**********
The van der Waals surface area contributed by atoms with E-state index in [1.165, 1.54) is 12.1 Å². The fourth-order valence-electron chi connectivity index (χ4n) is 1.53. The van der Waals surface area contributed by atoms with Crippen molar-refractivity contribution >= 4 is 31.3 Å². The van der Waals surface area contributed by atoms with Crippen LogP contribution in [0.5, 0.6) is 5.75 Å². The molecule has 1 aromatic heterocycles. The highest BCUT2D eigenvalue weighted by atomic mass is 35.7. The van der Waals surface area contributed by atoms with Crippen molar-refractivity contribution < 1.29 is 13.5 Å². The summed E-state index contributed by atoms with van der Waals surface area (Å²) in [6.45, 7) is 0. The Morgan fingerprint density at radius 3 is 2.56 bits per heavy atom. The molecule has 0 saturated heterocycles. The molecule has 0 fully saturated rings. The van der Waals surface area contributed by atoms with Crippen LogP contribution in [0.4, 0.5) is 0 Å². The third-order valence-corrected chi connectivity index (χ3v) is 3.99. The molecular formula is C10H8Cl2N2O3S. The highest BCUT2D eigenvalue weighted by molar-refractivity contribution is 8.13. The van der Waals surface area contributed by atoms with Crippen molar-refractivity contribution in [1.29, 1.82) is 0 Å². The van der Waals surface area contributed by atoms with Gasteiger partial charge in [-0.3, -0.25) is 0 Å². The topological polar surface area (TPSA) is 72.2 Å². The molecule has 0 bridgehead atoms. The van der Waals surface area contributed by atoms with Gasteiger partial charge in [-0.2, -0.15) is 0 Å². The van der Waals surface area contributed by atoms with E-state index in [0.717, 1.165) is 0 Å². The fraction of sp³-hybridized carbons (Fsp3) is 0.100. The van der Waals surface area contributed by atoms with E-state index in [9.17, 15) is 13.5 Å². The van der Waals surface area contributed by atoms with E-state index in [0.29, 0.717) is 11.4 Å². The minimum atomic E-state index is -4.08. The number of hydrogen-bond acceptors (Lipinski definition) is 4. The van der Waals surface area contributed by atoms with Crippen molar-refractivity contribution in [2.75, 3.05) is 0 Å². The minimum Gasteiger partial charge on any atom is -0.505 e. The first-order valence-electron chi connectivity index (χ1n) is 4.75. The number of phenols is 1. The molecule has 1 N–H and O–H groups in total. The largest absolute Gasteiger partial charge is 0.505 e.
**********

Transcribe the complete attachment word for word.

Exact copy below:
The van der Waals surface area contributed by atoms with E-state index in [1.165, 1.54) is 12.1 Å². The fourth-order valence-electron chi connectivity index (χ4n) is 1.53. The van der Waals surface area contributed by atoms with Crippen molar-refractivity contribution >= 4 is 31.3 Å². The van der Waals surface area contributed by atoms with Crippen LogP contribution in [0.5, 0.6) is 5.75 Å². The molecule has 1 aromatic heterocycles. The highest BCUT2D eigenvalue weighted by atomic mass is 35.7. The van der Waals surface area contributed by atoms with Crippen molar-refractivity contribution < 1.29 is 13.5 Å². The summed E-state index contributed by atoms with van der Waals surface area (Å²) in [6.45, 7) is 0. The Morgan fingerprint density at radius 3 is 2.56 bits per heavy atom. The molecule has 0 saturated heterocycles. The molecule has 0 fully saturated rings. The van der Waals surface area contributed by atoms with Crippen LogP contribution in [0.4, 0.5) is 0 Å². The third-order valence-corrected chi connectivity index (χ3v) is 3.99. The molecular formula is C10H8Cl2N2O3S. The highest BCUT2D eigenvalue weighted by molar-refractivity contribution is 8.13. The van der Waals surface area contributed by atoms with Crippen molar-refractivity contribution in [1.29, 1.82) is 0 Å². The van der Waals surface area contributed by atoms with Gasteiger partial charge in [-0.3, -0.25) is 0 Å². The topological polar surface area (TPSA) is 72.2 Å². The molecule has 0 bridgehead atoms. The van der Waals surface area contributed by atoms with Gasteiger partial charge in [-0.2, -0.15) is 0 Å². The van der Waals surface area contributed by atoms with E-state index in [0.717, 1.165) is 0 Å². The fraction of sp³-hybridized carbons (Fsp3) is 0.100. The van der Waals surface area contributed by atoms with E-state index in [9.17, 15) is 13.5 Å². The van der Waals surface area contributed by atoms with E-state index in [0.29, 0.717) is 11.4 Å². The minimum atomic E-state index is -4.08. The number of hydrogen-bond acceptors (Lipinski definition) is 4. The van der Waals surface area contributed by atoms with Crippen molar-refractivity contribution in [2.75, 3.05) is 0 Å². The minimum Gasteiger partial charge on any atom is -0.505 e. The first-order valence-electron chi connectivity index (χ1n) is 4.75. The number of phenols is 1. The molecule has 1 N–H and O–H groups in total. The largest absolute Gasteiger partial charge is 0.505 e.